It is human nature to investigate, analyze, and comment on the already developed theories and judgments. Nowadays, the idea of disposing myths turns out to be an interesting and provocative activity as it is a good chance to evaluate evidence and share new conclusions. In this paper, attention will be paid to the myth about right-brained and left-brained people and the significance of hemispheric lateralization.
Using the study by Chen et al. (2019) about the impact of hemisphere dominance within creative thinking and the article by Cherry (2020) about the work of the human brain, another attempt to debunk the chosen myth will be made. The human brain is not easy to investigate, but, at this moment, empirical research evidence helps to study the myth of hemispheric lateralization.
When a person is characterized as emotional or creative, people might say that they have probably right-brained. If analytical skills, logic, and rational thinking are present in an individual, a thought that they are left-brained appears. Such judgments are rooted in the theory of brain dominance, according to which each side of the brain is responsible for the development of different abilities (Cherry, 2020).
In the majority of cases, this idea is defined as one of the well-known neuromyths, and the goal of this paper is to debunk the myth, using current academic studies. The brain laterality myth is chosen with the intention to understand if the work of the two hemispheres actually determines human skills and if it is correct to classify people as right-brained and left-brained. Many neuroscientists worldwide contribute to the discussion of this topic and conclude that there are specific networks in both parts of the brain that influence lateralized functions (Chen et al., 2019). Therefore, the analysis of articles shows that people’s desire to work in the field of art or be involved in the mathematic analysis should not be determined by brain dominance only.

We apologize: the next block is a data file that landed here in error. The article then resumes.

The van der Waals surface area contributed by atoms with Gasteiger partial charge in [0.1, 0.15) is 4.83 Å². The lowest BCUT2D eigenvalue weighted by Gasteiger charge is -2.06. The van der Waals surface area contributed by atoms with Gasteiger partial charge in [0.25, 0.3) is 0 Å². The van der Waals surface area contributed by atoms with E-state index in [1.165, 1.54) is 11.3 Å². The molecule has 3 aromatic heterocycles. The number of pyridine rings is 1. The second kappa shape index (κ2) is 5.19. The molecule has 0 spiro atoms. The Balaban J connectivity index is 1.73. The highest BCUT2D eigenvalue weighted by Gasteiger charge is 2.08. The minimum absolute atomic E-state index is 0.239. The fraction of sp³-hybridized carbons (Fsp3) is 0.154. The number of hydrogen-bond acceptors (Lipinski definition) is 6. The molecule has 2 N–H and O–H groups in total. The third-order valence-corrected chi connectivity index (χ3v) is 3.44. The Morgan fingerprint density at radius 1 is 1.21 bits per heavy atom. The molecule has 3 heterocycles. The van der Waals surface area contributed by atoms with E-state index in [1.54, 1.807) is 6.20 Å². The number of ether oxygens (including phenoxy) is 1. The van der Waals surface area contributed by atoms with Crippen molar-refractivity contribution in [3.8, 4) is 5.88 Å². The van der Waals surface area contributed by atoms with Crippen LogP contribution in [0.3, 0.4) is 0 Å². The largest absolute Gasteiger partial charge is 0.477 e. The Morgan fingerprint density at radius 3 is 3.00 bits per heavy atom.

Journal Article Review
Human evolution is an inevitable process in terms of which different mechanisms are developed and investigated. In the chosen study, the authors focus on the relationship that exists between hemispheric differences, creative thinking, and existing modalities (Chen et al., 2019). There were two main hypotheses in the article under analysis. On the one hand, it was said that “individuals with high segregation of right frontal-parietal and visual networks displayed enhanced visuospatial creative performance” (Chen et al., 2019, p. 2).
On the other hand, there was a thought that “individuals with high inter-hemispheric integration of frontal-temporal and frontoparietal networks will show high verbal creative performance” (Chen et al., 2019, p. 2). To check the validity of these ideas, the researchers used a multivariate prediction model to analyze the results of the creative ability tests offered to the participants as a part of the GBB Project.